In many ways, this feels like a remake of the original Cars, but with planes instead. Dusty Crophopper (Dane Cook), is a dust cropper who dreams of becoming a racer, frequently practicing maneuvers while he works. He finally decides to try and make his dream come true—despite the way he’s dismissed by the planes around him. Barely managing to qualify for the Wings Across the Globe race, he has to try and overcome overwhelming odds, including his own fear of heights(!) and sabotage from other planes that see something special in him and want Dusty out of the competition. Along the way he gains new friends (Leadbottom, voiced by Cedric the Entertainer), a love interest and a reluctant trainer in the World War II navy plane Skipper Riley (Stacy Keach).
Comedian Dane Cook, the voice of Dusty, told Collider that his connection to the character came from his own fear of being in front of people as a young teen.
“When this project came along and I started to read it, I got very emotional,” he admitted. “I remember feeling this feeling in my life of not having any belief in myself, of being just very self-deprecating and not very healthy to myself. I was, like, I know that feeling. I can put my whole self into this. Every scene of this movie, every little bit of desperation that you hear, is me digging down and saying, ‘Let me remember and find that feeling of hopelessness that I felt.’ I used to feel hopelessness in my life. And it’s all in this performance.”
An animated short that was a part of the DVD release of Planes. In it, Leadbottom has decided to promote Vitaminamulch—his own product—by hosting an air show. Unfortunately, the main attractions have to cancel at the last possible moment, leaving Leadbottom in dire straights. Enter Dusty (Dane Cook) and Chug (Brad Garrett) to lend a helping wing.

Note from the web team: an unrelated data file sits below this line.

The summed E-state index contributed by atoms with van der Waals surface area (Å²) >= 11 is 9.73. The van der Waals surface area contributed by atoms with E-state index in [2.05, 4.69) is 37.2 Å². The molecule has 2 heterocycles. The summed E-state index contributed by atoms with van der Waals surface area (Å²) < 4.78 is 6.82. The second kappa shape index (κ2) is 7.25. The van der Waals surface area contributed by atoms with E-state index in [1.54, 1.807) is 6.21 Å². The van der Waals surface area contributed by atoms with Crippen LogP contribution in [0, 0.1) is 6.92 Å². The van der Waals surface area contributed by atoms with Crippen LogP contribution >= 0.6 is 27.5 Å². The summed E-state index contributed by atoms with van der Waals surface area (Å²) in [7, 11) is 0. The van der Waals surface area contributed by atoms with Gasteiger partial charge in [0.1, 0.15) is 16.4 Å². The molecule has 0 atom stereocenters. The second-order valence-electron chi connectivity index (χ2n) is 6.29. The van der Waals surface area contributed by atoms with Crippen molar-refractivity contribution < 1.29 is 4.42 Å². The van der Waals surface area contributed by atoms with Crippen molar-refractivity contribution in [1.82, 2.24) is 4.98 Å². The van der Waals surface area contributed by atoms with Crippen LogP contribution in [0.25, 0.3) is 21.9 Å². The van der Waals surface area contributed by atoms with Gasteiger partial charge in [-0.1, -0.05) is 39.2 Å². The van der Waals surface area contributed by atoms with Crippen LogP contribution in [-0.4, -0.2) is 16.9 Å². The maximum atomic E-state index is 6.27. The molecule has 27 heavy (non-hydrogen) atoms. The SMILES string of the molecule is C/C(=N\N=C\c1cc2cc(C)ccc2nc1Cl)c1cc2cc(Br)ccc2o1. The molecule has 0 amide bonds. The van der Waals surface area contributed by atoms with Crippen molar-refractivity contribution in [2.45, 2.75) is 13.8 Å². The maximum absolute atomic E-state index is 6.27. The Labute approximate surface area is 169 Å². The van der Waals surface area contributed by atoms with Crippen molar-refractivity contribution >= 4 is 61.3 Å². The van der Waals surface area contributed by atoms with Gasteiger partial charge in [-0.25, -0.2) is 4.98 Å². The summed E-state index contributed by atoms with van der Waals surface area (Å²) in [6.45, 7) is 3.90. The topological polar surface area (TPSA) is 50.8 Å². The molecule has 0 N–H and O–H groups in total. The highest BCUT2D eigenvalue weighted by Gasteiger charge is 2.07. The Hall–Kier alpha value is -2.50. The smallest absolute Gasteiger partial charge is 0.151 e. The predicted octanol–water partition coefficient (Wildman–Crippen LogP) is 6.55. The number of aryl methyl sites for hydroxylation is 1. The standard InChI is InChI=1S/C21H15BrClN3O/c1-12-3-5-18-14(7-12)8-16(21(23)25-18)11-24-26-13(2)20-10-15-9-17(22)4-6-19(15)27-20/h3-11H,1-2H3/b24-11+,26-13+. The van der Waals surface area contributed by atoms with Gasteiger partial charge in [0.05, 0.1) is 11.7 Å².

Planes: Fire & Rescue (2014)
In this sequel to Planes, Dusty has been enjoying a wonderful career since the Wings Around the Globe race. But his tendency to push himself beyond his mechanical abilities results in permanent damage to his gearbox, causing him to crash at Propwash Junction Airport and inadvertently starting a fire. When that fire is barely contained, the airport is closed due to the lack of properly trained firefighter vehicles. Dusty, realizing his racing days are over, is faced with a choice: he goes back to his old life as a dust cropper or finds a new career. He decides to do the latter, and ends up at Piston Peak National Park, training to be a firefighter under the guidance of helicopter Blade Ranger (Ed Harris), a former TV star turned leader of an elite firefighting team.
Dane Cook, in a separate Collider interview, said of the sequel, “Dusty’s got this second chance. He’s got something that is going to impair him. That’s a very serious thing, and it makes a person shift their focus on what they’re doing with their life… You have two choices. I’ve been there. You can either sit on your couch and you can go, ‘Woe is me,’ and feel really bad, which feels good for a minute, and then you put on 20 pounds from all you’re eating. Or, you can get up and say, ‘Okay, back to the drawing board.’”
Cars 3 (2017)
Pixar describes the film in this non-spoilery way: ““Blindsided by a new generation of blazing-fast racers, the legendary Lightning McQueen is suddenly pushed out of the sport he loves. To get back in the game, he will need the help of an eager young race technician, Cruz Ramirez, with her own plan to win, plus inspiration from the late Fabulous Hudson Hornet and a few unexpected turns. Proving that #95 isn’t through yet will test the heart of a champion on Piston Cup Racing’s biggest stage!”
In an interview with Screen Rant, Owen Wilson commented, “What made it a kind of interesting movie to work on, and certainly, when I watched it, the thing that I sort of found moving about it, was the relationship between Cruz and Lightning McQueen. My character is really facing some challenges and is looking to her for help. And she’s such a generous spirit that Lightning can be sort of, you know, self-consumed that it takes him awhile to recognize that this person has some dreams of their own and, when he finally recognizes that and begins to sort of help to make those happen the way that people have done for him, it is such a nice arc the way the story comes full circle."